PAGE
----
"Same car, different driver" is a phrase you can hear on the streets of the West African country of Sierra Leone every day. It sums up our bitter feelings about the government which has ruled since civil war began in 1991.
AN ALLIANCE of two major unions, and support from the mid-level leaders of major political parties, has come together to increase the power of workers fighting against privatisation.
ON CHRISTMAS Day, the Indonesian military announced that it had killed 18 Acehnese guerillas. It was a paltry accomplishment by its own brutal standards. In the time since martial law was imposed on Aceh in May 2003, the army has admitted to having killed 3,216 Acehnese. Amnesty International reports a litany of atrocities in the same period—torture, extra-judicial killings, "rape and other forms of sexual violence".
THE AGENDA for the third Cairo Conference, which takes place from 24-27 March in the Egyptian capital, has just been finalised. The International Campaign Against US Aggression has organised the conference against war and globalisation. The aim of the third Cairo Conference is to encourage much wider participation.
THIRD WORLD countries are often told that free trade will bring them prosperity. But in Mauritius—a small African island state just east of Madagascar—we know this claim is a myth.
General Musharraf has refused to step down as head of the Pakistani military. His decision has embarrassed the mainstream parties who have repeatedly failed to launch a movement to remove the general since his 1999 coup—and have instead sought to share power with the military.
WORKERS AT the Filtrona factory in Switzerland—owned by the British-based company Bunzl—are engaged in a bitter fight to save their factory from closure.
A few days before last week’s attack by armed militants on the US consulate in the port city of Jeddah, a scuffle was taking place outside a courthouse in the capital, Riyadh.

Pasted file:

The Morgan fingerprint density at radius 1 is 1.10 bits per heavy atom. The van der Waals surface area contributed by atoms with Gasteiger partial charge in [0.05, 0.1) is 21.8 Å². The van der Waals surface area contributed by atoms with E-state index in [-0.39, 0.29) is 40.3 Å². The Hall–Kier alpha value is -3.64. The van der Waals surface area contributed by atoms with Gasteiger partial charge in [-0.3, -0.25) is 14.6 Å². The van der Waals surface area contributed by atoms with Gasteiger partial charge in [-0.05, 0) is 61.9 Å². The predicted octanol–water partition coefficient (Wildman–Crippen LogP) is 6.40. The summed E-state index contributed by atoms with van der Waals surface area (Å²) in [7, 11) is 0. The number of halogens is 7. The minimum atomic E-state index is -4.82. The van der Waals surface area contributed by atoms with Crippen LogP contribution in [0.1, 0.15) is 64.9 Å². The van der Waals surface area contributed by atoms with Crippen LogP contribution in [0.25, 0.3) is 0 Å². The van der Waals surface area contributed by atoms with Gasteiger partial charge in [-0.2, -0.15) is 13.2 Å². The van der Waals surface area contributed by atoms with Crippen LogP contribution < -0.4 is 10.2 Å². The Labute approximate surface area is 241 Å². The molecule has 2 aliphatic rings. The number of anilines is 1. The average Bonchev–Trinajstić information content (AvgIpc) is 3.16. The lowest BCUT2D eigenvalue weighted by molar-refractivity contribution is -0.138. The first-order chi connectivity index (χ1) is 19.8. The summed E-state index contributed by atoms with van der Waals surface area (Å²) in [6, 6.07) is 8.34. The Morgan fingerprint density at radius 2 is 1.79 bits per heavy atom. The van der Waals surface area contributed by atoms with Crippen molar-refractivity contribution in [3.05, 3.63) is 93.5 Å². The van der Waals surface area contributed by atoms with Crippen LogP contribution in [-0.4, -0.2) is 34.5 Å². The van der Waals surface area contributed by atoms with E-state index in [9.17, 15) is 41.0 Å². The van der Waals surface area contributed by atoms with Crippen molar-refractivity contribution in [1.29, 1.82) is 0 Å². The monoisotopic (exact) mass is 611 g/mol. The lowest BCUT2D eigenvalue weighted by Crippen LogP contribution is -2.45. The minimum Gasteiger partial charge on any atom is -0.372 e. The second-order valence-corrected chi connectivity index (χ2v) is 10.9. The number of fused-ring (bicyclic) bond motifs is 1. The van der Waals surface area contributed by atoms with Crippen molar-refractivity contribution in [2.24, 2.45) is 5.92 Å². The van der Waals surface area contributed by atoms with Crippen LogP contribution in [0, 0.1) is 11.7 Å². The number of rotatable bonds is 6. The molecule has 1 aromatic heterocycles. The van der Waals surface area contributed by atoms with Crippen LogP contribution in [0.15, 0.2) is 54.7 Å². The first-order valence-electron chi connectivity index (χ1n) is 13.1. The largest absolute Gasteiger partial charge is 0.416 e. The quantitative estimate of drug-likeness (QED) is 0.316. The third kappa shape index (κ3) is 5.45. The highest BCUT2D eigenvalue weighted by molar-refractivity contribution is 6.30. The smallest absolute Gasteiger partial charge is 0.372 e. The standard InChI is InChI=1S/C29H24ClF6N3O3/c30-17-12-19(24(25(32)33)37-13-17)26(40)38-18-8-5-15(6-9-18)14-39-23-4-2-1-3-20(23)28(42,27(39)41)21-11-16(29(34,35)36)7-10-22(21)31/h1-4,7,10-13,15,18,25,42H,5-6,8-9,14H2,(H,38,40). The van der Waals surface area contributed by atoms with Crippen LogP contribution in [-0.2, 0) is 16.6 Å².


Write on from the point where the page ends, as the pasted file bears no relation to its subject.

MATTHEWS NDLOVU, a South African activist fighting against privatisation, has been sentenced to two years in jail for "malicious damage to property".
TWO PROTESTS in Pakistan have shown growing opposition to the privatisation policies of General Musharraf’s military regime.
"EVERY TIME a worker from the factory dies, it is always from cancer—lung cancer, bone cancer, or leukemia,"says Shaban Khaled.
"You can almost smell fear in the air. Al-Arish and Sheikh Zoayyed are ghost towns. Police officers warn citizens, ‘This city has to be put to rights’."
INDIA IS the scene of a major battle between the Coca-Cola corporation and farmers who live in the areas that surround their bottling plants.
THE MOVEMENT only had two weeks notice. The Canadian government thought there wouldn’t be time for anti-war protesters to mobilise—they were wrong.
THE BANNER on the main gate of the National Refinery at Karachi, the largest oil refinery in Pakistan, read, "For the past 41 years, who has been producing profits at National Refinery? We have. So who should be the owner of National Refinery? Us."
Every hour 15 Chinese workers are killed in industrial accidents. More than 120 million "peasant workers" who have migrated into the cities are "getting up earlier than roosters, and working harder than oxen, but eating less than pigs eat".
THE KILLING of 14 people on a picket line at a sugar plantation in the Philippines has shocked the country. The family of former president Cory Aquino, who own the plantation, have been implicated in the killings.
WORKERS EMPLOYED by the Egyptian-Spanish Company for Asbestos Products in Cairo began a sit-in at the company on Saturday 20 November.
FIFTY THOUSAND demonstrators greeted George Bush on his arrival in Santiago, Chile, for the Asia-Pacific Economic Cooperation (APEC) summit meeting of 21 Pacific Rim nations.
GIANFRANCO FINI has been appointed as the new Italian foreign minister. Fini leads the "post-fascist" Alleanza Nazionale—the reincarnation of the old fascist party the MSI.